Pathophysiology of Heart Disease – A Collaborative Project of Medical Students and Faculty 6th Edition [PDF] Ebook download
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Pathophysiology of Heart Disease Leonard S. Lilly- 6th Edition Aspirations
- Inhaling food, mouth or gastric secretions, or foreign bodies into the tracheobronchial tree causes acute, recurrent, or chronic cough.
- Interference with normal swallowing disrupts the coordination of swallowing and breathing that prevents aspiration.
- Structural causes of disordered swallowing include esophageal atresia (in neonates), strictures, webs, or congenital stenoses.
- Mediastinal lesions (tumors, lymph nodes), including vascular rings, may compromise the esophageal lumen and esophageal peristalsis, increasing the likelihood of aspiration. Functional disorders include central nervous system dysfunction or immaturity, dysautonomia, achalasia, and diffuse esophageal spasm.
- Prior neck surgery, including tracheostomy, may alter normal swallowing. Tracheoesophageal fistula and laryngeal clefts are congenital malformations with direct physical connections between the tracheobronchial tree and the upper gastrointestinal tract; thus oral contents enter the lungs directly.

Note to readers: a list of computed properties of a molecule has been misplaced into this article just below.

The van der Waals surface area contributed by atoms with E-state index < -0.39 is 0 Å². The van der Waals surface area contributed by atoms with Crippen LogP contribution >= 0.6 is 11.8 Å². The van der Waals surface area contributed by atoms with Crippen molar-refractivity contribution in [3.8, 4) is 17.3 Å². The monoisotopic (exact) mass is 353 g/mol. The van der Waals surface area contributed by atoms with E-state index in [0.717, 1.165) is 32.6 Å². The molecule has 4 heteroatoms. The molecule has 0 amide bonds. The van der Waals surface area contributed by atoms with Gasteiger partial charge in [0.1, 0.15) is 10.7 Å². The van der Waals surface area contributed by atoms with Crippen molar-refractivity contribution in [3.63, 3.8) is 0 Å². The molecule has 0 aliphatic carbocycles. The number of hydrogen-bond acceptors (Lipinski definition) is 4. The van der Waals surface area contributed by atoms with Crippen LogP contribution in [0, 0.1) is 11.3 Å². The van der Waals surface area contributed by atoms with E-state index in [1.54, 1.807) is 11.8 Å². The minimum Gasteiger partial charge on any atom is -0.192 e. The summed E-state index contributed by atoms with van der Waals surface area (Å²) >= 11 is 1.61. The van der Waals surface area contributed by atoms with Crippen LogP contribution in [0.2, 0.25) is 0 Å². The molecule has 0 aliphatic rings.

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Making the diagnosis of aspiration as the cause of cough may be difficult. Barium contrast studies during swallowing may help characterize these disorders if barium enters the trachea. Because most patients aspirate sporadically, a normal barium swallow does not rule out aspiration.
Radionuclide studies can be helpful if ingested radiolabeled milk or formula is demonstrated over the lung fields at severalhour intervals after the meal. Bronchoscopy and bronchoalveolar lavage that recover large numbers of lipid-laden macrophages suggest that aspiration has taken place; however, the finding is neither sensitive nor specific for aspiration.
Pathophysiology of Heart Disease Aspiration Treatment
Treatment depends largely on the cause of aspiration. Because many patients who aspirate do so because of lack of neurologic control of swallowing and breathing, it is often difficult to prevent. Even gastrostomy feedings cannot prevent aspiration of oral secretions. In extreme cases, tracheostomy with ligation of the proximal trachea has been employed. This not only prevents aspiration but also prevents phonation, and it must be considered only in unusual situations. Aspiration pneumonia is often treated with intravenous ampicillinsulbactam or clindamycin to cover mouth flora of predominant anaerobes. Additional coverage against gram-negative organisms may be indicated if the aspiration is nosocomial.
Pathophysiology of Heart Disease – A Collaborative Project of Medical Students and Faculty [PDF] Ebook download